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Composed: 1954
Length: c. 14 minutes
Orchestration: flute (= piccolo), oboe (= English horn), jazz clarinet, 3 alto saxophones, tenor saxophone, baritone saxophone, bassoon, horn, 3 jazz trumpets, jazz trombone, tuba, timpani, percussion, guitar, harp, piano (= Hammond organ or xylophone), strings, and solo trumpet
First Los Angeles Philharmonic performance: March 25, 2000, Håkan Hardenberger, soloist, with Ingo Metzmacher conducting (West Coast premiere)

As an elder member among the generation of postwar composers, Bernd Alois Zimmermann was self-conscious about his age vis-à-vis the young radicals who were determined to toss out the past and start with a blank slate. Like Berio, Zimmermann was temperamentally incapable of doctrinaire adherence to the serialist avant-garde and foreshadowed the postmodern mixing of styles.

Zimmermann’s openness resulted in a pluralistic outlook, setting ideology aside to draw on what some pundits considered incompatible stylistic approaches, mixing Stravinsky’s neoclassicism and twelve-note atonality with the popular idiom of jazz. The use of musical quotations also became a hallmark of Zimmermann’s musical voice. Nobody knows de trouble I see applies these compositional strategies to the concerto format. His incorporation of the familiar African-American spiritual tune as a key element is integral to the score’s musical logic; at the same time, it’s a political gesture intended as a protest against what Zimmermann perceived as the “racial hatred” he saw poisoning society.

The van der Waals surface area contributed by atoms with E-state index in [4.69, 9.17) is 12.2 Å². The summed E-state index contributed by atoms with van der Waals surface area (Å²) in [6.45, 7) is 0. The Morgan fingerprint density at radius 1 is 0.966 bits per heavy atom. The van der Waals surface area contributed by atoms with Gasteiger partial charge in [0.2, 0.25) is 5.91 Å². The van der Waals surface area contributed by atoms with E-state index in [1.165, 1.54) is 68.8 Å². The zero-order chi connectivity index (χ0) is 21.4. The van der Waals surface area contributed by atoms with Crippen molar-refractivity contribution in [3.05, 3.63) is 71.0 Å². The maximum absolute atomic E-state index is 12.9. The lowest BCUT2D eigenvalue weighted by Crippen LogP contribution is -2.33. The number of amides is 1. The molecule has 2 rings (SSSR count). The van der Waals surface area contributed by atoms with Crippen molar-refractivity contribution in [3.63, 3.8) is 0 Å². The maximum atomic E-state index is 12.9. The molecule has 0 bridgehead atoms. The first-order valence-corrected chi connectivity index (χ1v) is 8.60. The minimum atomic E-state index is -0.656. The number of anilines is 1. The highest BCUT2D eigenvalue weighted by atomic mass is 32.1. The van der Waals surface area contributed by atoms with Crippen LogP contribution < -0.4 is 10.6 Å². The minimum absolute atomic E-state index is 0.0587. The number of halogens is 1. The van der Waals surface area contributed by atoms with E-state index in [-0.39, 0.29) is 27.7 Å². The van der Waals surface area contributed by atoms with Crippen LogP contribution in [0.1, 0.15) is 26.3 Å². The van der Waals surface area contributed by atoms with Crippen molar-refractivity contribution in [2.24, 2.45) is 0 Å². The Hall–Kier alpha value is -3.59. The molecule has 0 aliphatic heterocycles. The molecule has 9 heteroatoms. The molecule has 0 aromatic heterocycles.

The Concerto unfolds as a single movement drawing on three formal sources, identified by the composer as the chorale prelude (using the spiritual as a “cantus firmus”), “free variation form,” and “jazz modified as concert music.” Zimmermann elaborates his thematic material from a serial tone row, but its strong implications of C-minor tonality allow for a natural-sounding integration of the spiritual tune, first hinted at in alto sax.

The orchestration also blends idioms: thickets of dense chromatic harmony brush up against big band brass and a battery of percussion, while the Hammond organ suddenly whisks us into a gospel section at church. The soloist meanwhile maintains an emotionally compelling presence, lofting eloquently in a series of final variations on the tune before fading out with a wistful sense of the good fight not yet won.